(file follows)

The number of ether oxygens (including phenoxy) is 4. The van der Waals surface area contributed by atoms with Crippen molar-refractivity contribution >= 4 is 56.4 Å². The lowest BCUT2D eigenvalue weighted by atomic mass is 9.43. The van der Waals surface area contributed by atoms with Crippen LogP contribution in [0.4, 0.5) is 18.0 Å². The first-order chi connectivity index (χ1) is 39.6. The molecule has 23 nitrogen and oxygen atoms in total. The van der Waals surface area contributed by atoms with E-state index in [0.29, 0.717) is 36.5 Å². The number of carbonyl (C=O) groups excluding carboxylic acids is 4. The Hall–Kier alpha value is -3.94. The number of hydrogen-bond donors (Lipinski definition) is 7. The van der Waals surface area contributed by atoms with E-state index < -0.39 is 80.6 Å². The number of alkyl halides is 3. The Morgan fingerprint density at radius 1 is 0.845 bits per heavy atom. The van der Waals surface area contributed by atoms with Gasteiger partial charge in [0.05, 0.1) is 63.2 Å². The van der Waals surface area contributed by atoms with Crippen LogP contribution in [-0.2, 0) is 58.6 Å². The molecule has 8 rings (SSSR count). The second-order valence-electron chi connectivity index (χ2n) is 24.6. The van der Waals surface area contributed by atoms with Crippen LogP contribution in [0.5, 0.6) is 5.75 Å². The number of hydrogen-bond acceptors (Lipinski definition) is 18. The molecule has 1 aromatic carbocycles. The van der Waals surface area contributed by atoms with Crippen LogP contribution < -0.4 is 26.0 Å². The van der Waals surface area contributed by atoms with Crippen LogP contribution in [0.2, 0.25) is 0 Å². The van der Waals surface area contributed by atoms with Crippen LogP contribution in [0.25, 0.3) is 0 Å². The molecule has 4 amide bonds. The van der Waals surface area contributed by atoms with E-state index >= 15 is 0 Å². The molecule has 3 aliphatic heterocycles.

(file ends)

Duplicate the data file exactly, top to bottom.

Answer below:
The number of ether oxygens (including phenoxy) is 4. The van der Waals surface area contributed by atoms with Crippen molar-refractivity contribution >= 4 is 56.4 Å². The lowest BCUT2D eigenvalue weighted by atomic mass is 9.43. The van der Waals surface area contributed by atoms with Crippen LogP contribution in [0.4, 0.5) is 18.0 Å². The first-order chi connectivity index (χ1) is 39.6. The molecule has 23 nitrogen and oxygen atoms in total. The van der Waals surface area contributed by atoms with E-state index in [0.29, 0.717) is 36.5 Å². The number of carbonyl (C=O) groups excluding carboxylic acids is 4. The Hall–Kier alpha value is -3.94. The number of hydrogen-bond donors (Lipinski definition) is 7. The van der Waals surface area contributed by atoms with E-state index < -0.39 is 80.6 Å². The number of alkyl halides is 3. The Morgan fingerprint density at radius 1 is 0.845 bits per heavy atom. The van der Waals surface area contributed by atoms with Gasteiger partial charge in [0.05, 0.1) is 63.2 Å². The van der Waals surface area contributed by atoms with Crippen LogP contribution in [-0.2, 0) is 58.6 Å². The molecule has 8 rings (SSSR count). The second-order valence-electron chi connectivity index (χ2n) is 24.6. The van der Waals surface area contributed by atoms with Crippen LogP contribution in [0.5, 0.6) is 5.75 Å². The number of hydrogen-bond acceptors (Lipinski definition) is 18. The molecule has 1 aromatic carbocycles. The van der Waals surface area contributed by atoms with Crippen LogP contribution < -0.4 is 26.0 Å². The van der Waals surface area contributed by atoms with Crippen LogP contribution in [0.2, 0.25) is 0 Å². The van der Waals surface area contributed by atoms with Crippen LogP contribution in [0.25, 0.3) is 0 Å². The molecule has 4 amide bonds. The van der Waals surface area contributed by atoms with E-state index >= 15 is 0 Å². The molecule has 3 aliphatic heterocycles.